Florida Governor Ron DeSantis Says CBDC is a Direct Threat to Personal Freedom

Ruholamin Haqshanas
Last updated: | 2 min read
Image Source: AP Photo

At a recent debate held at the University of Alabama, Republican candidates gathered to discuss various topics, including cryptocurrency regulation and Central Bank Digital Currency (CBDC). 

During the event, Florida Governor Ron DeSantis criticized the idea of a central bank digital currency and pledged to discard it if he were elected president. 

He took the opportunity to express his staunch opposition to CBDC, portraying President Biden’s support for such a currency as a direct assault on personal freedoms, including privacy and unregulated purchasing power.

DeSantis argued that implementing CBDC would eliminate the use of cash and force individuals to rely solely on digital transactions, thereby jeopardizing privacy and enabling excessive regulation of purchases. 

“They’ll take away your privacy, they will absolutely regulate your purchases. On day one as President, we take the idea of central bank digital currency, and we throw it in the trash can. It’ll be dead on arrival.”

The debate stage featured prominent political figures, including former UN Ambassador Nikki Haley and former New Jersey Governor Chris Christie. 

Notably absent was former President Donald Trump, who opted to attend a fundraiser in Florida instead.

DeSantis Banned CBDCs in Florida


As reported, DeSantis has signed a bill banning CBDCs in the state of Florida.  

He has highlighted concerns about the potential use of CBDCs to control and surveil Americans, adding that the government could use CBDCs to stop people from buying gas to combat global warming or track how often someone purchases firearms. 

“Anyone with their eyes open could see the danger this type of an arrangement would mean for Americans who want to exercise their financial independence and would like to be able to conduct business without having the government know every single transaction they’re making in real time.”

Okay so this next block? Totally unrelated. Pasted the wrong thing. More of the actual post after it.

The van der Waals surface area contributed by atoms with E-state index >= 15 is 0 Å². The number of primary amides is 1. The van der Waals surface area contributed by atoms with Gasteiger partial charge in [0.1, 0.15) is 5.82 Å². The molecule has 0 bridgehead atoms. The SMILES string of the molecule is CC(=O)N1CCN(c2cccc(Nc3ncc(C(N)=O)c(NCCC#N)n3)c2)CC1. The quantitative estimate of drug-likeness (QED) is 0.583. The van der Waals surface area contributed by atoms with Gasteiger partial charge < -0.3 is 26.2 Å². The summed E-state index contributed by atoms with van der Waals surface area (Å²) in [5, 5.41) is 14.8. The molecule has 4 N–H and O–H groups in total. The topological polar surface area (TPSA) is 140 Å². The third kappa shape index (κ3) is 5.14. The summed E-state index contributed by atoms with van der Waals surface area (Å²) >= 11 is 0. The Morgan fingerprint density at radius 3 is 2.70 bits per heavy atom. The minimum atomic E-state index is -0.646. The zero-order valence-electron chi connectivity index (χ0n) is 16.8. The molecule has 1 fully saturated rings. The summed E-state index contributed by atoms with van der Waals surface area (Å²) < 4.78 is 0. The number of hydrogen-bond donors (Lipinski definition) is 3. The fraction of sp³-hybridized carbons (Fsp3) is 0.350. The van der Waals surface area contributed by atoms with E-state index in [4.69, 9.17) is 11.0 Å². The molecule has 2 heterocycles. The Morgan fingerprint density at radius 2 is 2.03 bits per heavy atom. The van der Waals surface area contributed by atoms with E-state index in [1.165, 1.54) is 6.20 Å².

According to recent studies conducted by Trezor and WealthRocket, people in both Canada and the UK have reservations about embracing CBDCs as an alternative to cash. 

Approximately 39% of the 1,500 Canadians surveyed by WealthRocket expressed concerns about losing control over their finances if CBDCs were implemented. 

Many individuals fear that granting the government unilateral control over their money may compromise their financial autonomy. 

Ramaswamy Criticizes Regulatory Framework in the US


Vivek Ramaswamy, another presidential candidate who joined the discussion, criticized the existing regulatory framework as ineffective. 

He pointed to the recent controversy involving Sam Bankman-Fried (SBF) and his company FTX as evidence of regulatory shortcomings. 

Ramaswamy emphasized the need for regulations to keep up with the evolving landscape of fraud, criminal activities, and terrorism.

“Our regulations need to catch up with the current moment. The fact that SBF was able to do what he did at FTX shows that whatever they have in the current framework isn’t working.”

Ramaswamy further expressed his disappointment in SEC Chairman Gary Gensler’s inability to confidently classify Ethereum during his congressional testimony. 

He deemed it embarrassing that the leader of the SEC could not definitively determine whether Ethereum should be considered a regulated security or not. 

“The people who we elect to run the government are not the ones who are even actually running the government. It is the bureaucrats in those three-letter agencies,” he said.